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Creating a Free Data Lake with Coralogix

  • Tal Knopf
  • November 25, 2021
free data lake coralogix

Like many cool tools out there, this project started from a request made by a customer of ours.

Having recently migrated to our service, this customer had ~30TB of historical logging data.
This is a considerable amount of operational data to leave behind when moving from one SaaS platform to another. Unfortunately, most observability solutions are built around the working assumption that data flows are future-facing.

To put it in layman’s terms, most services won’t accept an event message older than 24 hours. So, we have this customer coming to us and asking how we can migrate this data over, but those events were over a year old! So, of course, we got to thinking…

Data Source Requirements

This would be a good time to describe the data sources and requirements that we received from the customer.

We were dealing with:

  • ~30 TB of data
  • Mostly plain text logs
  • Various sizes of gzip files from 1GB to 200KB
  • A mix of spaces and tabs
  • No standardized time structure
  • Most of the text represents a certain key/value structure

So, we brewed a fresh pot of coffee and rolled out the whiteboards…

Sending the Data to Coralogix

First, we created a small bit of code to introduce the log lines into Coralogix. The code should work in parallel and be as frugal as possible.

Once the data is coming into Coralogix, the formatting and structuring of the data can be done by our rules engine. All we needed is to extract the timestamp, make it UNIX compatible, and we are good to go.

We chose to do this by implementing a Lambda function with a SAM receipt. The Lambda will trigger for each S3 PUT event so we can have a static system costing us nothing on idle and always ready to handle any size of data dump we throw its way.

You can check out the code on our GitHub.

Standardizing Timestamps

Now that we have the data streaming in, we need to make sure it keeps its original timestamp.
Don’t forget it basically has two timestamps now:

  • Time of original message
  • Time of entry to Coralogix

In this part, we make the past timestamp the field by which we will want to search our data.

Like every good magic trick, the secret is in the moment of the swap, and for this solution this is it.

Since we have the original time stamp, we can configure it to be of a Date type. All we need to do in Coralogix is make sure the field name has the string timestamp in its name
(i.e. coralogix_custom_timestamp).

Some parts of Coralogix are based on the community versions of Elastic stack, so we also place some of the advanced configurations at the user’s disposal (i.e. creation of index templates or Kibana configurations).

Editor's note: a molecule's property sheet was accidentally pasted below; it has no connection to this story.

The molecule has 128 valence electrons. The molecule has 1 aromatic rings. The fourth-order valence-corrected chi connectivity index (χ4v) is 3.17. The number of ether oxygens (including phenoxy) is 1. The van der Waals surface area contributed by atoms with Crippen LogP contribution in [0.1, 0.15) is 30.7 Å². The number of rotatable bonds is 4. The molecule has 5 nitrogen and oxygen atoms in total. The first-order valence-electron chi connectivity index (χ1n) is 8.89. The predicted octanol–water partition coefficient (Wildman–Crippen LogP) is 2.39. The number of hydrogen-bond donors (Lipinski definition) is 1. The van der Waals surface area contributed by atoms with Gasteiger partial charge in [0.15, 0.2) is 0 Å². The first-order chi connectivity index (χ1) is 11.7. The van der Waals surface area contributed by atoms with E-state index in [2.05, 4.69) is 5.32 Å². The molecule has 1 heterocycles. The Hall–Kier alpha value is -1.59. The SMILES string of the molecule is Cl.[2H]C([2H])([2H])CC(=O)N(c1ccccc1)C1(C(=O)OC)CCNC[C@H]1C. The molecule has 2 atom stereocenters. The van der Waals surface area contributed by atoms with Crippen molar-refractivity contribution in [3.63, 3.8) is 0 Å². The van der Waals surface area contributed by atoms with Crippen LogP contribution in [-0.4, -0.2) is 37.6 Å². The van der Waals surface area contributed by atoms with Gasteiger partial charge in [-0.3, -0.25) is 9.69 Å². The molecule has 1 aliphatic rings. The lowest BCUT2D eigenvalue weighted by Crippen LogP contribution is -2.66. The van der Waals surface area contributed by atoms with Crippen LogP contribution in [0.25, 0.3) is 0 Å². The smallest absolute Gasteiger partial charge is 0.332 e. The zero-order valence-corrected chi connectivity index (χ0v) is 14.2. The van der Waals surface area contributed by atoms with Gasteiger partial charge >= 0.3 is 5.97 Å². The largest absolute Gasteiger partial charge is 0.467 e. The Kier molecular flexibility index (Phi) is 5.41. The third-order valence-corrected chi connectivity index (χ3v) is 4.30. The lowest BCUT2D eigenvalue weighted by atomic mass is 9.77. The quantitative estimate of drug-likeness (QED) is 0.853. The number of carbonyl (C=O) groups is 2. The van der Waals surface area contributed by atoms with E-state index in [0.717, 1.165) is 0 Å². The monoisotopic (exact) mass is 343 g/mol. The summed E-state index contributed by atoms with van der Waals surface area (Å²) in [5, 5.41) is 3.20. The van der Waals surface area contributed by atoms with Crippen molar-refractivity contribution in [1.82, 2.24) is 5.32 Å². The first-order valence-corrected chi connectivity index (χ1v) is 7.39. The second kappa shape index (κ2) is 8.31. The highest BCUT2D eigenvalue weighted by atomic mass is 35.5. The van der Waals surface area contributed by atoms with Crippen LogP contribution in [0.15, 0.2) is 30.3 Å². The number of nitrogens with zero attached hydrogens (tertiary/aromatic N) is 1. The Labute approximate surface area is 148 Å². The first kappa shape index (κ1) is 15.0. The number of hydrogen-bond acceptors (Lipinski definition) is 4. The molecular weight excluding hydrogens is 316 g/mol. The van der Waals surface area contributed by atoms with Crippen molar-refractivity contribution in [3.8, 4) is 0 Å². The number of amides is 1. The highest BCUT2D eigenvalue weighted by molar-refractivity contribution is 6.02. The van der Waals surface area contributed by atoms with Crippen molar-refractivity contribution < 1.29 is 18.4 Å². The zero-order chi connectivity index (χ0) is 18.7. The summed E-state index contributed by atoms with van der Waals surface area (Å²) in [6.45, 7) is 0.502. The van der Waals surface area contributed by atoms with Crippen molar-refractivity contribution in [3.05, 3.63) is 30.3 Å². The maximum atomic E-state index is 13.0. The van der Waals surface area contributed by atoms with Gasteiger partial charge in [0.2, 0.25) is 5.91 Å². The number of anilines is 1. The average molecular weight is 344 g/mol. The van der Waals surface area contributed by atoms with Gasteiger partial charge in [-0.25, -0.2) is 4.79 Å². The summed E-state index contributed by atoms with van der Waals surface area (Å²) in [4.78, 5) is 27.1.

Creating Index Patterns

At this point, we need to create a template for new indexes to use our custom timestamp field.

While the Elastic engine will detect new fields and classify them accordingly by default, we can override this as part of the advanced capabilities of Coralogix.

Once this part is done, we will have the ability to search the “Past” in a native way. We will be able to set an absolute time in the past.

To create the templates, click on the Kibana logo on the top right of the Coralogix UI ->  select Management -> Index Patterns. This is essentially where we can control the template which creates the data structures of Coralogix. 

First, we should remove the current pattern template (i.e. *:111111_newlogs*).

Note – This step will only take effect on the creation of the new index (00:00:00 UTC).

Clicking on Create index format, one of the first parameters we are asked to provide is the field which will indicate the absolute time for new indices. In this case, “Time filter field name”.

If using the example field name suggested earlier, the field selected should be “coralogix_custom_timestamp”.

Sending Data to S3

Now that we have a team with flowing historical data and a time axis aware of the original time, all we have left is to point the Coralogix account to an S3 bucket to grant us endless retention. Essentially, the data goes through Coralogix but does not stay there. 

For this step, we will use our TCO optimizer feature to configure a new policy for the application name we set on our Lambda. This policy will send all of our data to our S3 bucket.

Now the magic is ready!

Wrapping Up

Once a log gzip file is placed in S3, it will trigger an event for our Lambda to do some pre-parsing for it, and send it to Coralogix.

raw s3 bucket to aws lambda to coralogix to archive

As data flows through Coralogix, it will be formatted by the rules we set for that application.

The data will then be structured and sent to S3 in a structured format. Once the data is sent to S3, it is no longer stored in the Coralogix platform in order to save on storage costs. You can still use Athena or any search engine to query the data with low latency. Behold! Your very own data lake was created with the help of Coralogix. If you have any questions about this or are interested in implementing something similar with us, don’t hesitate to reach out

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